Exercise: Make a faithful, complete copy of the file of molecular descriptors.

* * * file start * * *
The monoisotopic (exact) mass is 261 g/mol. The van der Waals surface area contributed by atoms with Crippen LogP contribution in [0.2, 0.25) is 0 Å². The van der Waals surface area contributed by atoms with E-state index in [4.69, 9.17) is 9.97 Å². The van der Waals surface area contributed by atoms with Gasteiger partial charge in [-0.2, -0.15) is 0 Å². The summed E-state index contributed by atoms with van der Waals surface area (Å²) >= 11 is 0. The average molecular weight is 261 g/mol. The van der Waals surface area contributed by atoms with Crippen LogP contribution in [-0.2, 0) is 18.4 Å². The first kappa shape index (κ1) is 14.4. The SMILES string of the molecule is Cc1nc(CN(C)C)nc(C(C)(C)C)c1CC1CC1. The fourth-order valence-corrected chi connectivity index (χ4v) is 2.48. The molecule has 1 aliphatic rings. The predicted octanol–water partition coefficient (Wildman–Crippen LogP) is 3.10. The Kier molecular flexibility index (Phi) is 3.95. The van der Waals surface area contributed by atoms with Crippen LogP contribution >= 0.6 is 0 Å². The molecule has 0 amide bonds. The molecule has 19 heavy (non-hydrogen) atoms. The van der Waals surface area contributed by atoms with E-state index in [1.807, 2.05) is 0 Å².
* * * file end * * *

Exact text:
The monoisotopic (exact) mass is 261 g/mol. The van der Waals surface area contributed by atoms with Crippen LogP contribution in [0.2, 0.25) is 0 Å². The van der Waals surface area contributed by atoms with E-state index in [4.69, 9.17) is 9.97 Å². The van der Waals surface area contributed by atoms with Gasteiger partial charge in [-0.2, -0.15) is 0 Å². The summed E-state index contributed by atoms with van der Waals surface area (Å²) >= 11 is 0. The average molecular weight is 261 g/mol. The van der Waals surface area contributed by atoms with Crippen LogP contribution in [-0.2, 0) is 18.4 Å². The first kappa shape index (κ1) is 14.4. The SMILES string of the molecule is Cc1nc(CN(C)C)nc(C(C)(C)C)c1CC1CC1. The fourth-order valence-corrected chi connectivity index (χ4v) is 2.48. The molecule has 1 aliphatic rings. The predicted octanol–water partition coefficient (Wildman–Crippen LogP) is 3.10. The Kier molecular flexibility index (Phi) is 3.95. The van der Waals surface area contributed by atoms with Crippen LogP contribution >= 0.6 is 0 Å². The molecule has 0 amide bonds. The molecule has 19 heavy (non-hydrogen) atoms. The van der Waals surface area contributed by atoms with E-state index in [1.807, 2.05) is 0 Å².